• Follow the carbon from source to sink, and avoid cutting off the carbon source upstream of the investigated process, or cutting off the fate of the carbon downstream of the process. Processing CO2 captured from the atmosphere or a waste stream, or, if the carbon is produced directly for your system, the carbon extraction, processing and transport to site need to be included in the LCA. Not including the fate of the carbon downstream of your process in the system boundaries will distort the resulting climate impact of a system.
  • Avoid claiming negative emissions without having done a cradle-to-grave LCA. Negative emissions require that the carbon needs to originate from the atmosphere (directly or via biomass) and that the carbon is stored out of the atmosphere in a manner intended to be permanent.
  • Avoid adding up incommutable tons of CO2. There is an important distinction between CO2 emissions avoidance (CO2 in the atmosphere does not increase at a faster rate), CO2 emissions reduction (we emit less than in the past) and CO2 removals (CO2 is physically removed from the atmosphere). Do not add these types of CO2 together when presenting results.
  • Avoid considering biomass as a carbon neutral feedstock by neglecting the process emissions associated with biomass supply.

The final main point of the keynote was the challenging but important topic of temporality and the importance of ensuring that temporal boundaries are well defined and aligned. This is crucial for data collection (be aware of the age of your data sets!), as time inconsistencies will impact the results of the LCA. There is a particular temporal aspect for biomass – CO2 captured and stored for a process using biomass is not removed from the atmosphere at that point in time, but over time as the biomass regrows.

Those interested in exploring these concepts further can find more details in Samantha’s presentation slides.

Taking a step back

The third keynote was held by André Bardow, professor at ETH Zürich, who addressed three important LCA challenges, namely:

  1. Handling different scenarios of energy mix,
  2. Relevance of the functional unit, and
  3. Lack of data and data estimation methods.

Assumptions on factors such as the energy mix, hydrogen sources, CO₂ sources and boundaries have a strong impact on LCA results and CO₂ footprint. This can also affect how trustworthy the results are. To tackle these inconsistencies, André reminded the audience that there are guidelines for conducting techno-economic analyses (TEAs) and LCAs on CCU processes, and that there is a DIN (German national institute for standardization) specification in process: the DIN SPEC 91508, Requirements for the Life Cycle Analysis of CCU and CCS Technologies. These guidelines have also proposed to use standardized scenarios for the energy mix.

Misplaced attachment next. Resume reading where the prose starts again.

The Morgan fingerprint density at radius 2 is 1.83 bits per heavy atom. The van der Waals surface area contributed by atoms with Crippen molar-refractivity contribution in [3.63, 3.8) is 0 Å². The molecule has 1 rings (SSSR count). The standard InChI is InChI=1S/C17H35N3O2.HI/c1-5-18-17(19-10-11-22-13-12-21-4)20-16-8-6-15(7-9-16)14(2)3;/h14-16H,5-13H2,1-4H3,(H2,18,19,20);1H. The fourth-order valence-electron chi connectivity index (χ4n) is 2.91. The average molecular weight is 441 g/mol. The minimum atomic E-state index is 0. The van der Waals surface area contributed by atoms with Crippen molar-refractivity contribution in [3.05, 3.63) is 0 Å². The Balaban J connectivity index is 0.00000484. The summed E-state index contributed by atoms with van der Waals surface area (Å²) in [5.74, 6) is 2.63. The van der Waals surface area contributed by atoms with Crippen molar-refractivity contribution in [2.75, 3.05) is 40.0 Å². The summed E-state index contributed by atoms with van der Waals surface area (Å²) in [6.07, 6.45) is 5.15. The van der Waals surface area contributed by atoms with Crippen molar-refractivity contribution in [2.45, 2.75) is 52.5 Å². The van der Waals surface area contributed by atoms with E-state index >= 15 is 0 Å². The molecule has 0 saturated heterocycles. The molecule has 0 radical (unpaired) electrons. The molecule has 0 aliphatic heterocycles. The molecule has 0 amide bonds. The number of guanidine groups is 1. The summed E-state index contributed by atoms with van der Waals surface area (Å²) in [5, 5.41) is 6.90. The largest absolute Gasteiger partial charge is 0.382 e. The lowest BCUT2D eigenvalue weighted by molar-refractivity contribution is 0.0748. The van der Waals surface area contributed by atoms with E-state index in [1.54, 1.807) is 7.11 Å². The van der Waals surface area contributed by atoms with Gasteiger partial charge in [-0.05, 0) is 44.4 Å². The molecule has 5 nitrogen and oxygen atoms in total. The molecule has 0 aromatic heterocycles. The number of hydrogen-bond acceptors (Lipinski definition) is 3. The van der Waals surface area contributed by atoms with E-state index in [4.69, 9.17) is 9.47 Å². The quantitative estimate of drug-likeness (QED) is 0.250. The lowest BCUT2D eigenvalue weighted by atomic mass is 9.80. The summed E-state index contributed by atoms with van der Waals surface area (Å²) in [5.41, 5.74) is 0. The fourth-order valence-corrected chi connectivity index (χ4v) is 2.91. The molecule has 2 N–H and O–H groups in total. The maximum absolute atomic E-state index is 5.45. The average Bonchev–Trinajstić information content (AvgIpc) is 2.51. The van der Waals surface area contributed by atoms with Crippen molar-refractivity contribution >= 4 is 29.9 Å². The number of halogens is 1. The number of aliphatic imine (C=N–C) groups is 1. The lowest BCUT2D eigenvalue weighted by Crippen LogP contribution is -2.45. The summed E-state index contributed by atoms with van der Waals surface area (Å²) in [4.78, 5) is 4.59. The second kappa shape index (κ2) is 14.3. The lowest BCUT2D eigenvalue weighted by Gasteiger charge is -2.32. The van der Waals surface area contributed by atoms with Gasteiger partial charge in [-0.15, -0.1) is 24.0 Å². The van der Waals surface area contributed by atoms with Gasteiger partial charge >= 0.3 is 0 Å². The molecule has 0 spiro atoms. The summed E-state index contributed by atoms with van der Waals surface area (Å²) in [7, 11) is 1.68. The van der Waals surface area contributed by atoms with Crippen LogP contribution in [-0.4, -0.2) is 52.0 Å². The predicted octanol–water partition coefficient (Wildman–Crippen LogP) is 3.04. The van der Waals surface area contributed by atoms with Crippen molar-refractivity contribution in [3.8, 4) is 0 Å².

André also showed how the impact of electricity on the estimated CO₂ footprint can be illustrated graphically, and emphasized the importance of being transparent with respect to sensitivities and reference scenarios. These graphical representations also make it possible to visualize if a process is carbon increasing, carbon reducing or carbon negative. In this regard, he invited the audience to extend cradle-to-gate analyses of CCU-based chemicals by assuming complete combustion, following precautionary principles.

Co-products are the norm in the chemical industry, which means multifunctionality must be taken into account through system expansion, including the full system and looking at all products simultaneously. This means that the functional unit for the CCU system might contain additional non-CCU products. André acknowledged that this approach can be “complicated”, but it is nevertheless necessary. He also explained how the avoided-burden approach might lead to misleading negative emissions.

André also invited the audience to take a step back: When defining the functional unit, we should ask ourselves what the function is that the investigated system is actually providing to society, if there are alternatives to this function, and if this function will be needed in the future.

Finally, to handle early-stage technologies, he argued that the guidelines should include methods for early technology readiness level (TRL) assessment. He also pointed out that there are LCA tools that can predict environmental impacts by, for example, using machine learning. Moreover, environmental impacts are often dominated by reactants, meaning that it is possible to use a stoichiometry-based assessment, with default values for utilities and energy consumptions.  For cases, when there is no existing data, he showed that using “best-case” scenarios and thermodynamic analysis can already yield valuable insights. As with any prediction method, there are uncertainties with these approaches, but the insights are starting points that act as the basis of uncertainty analyses.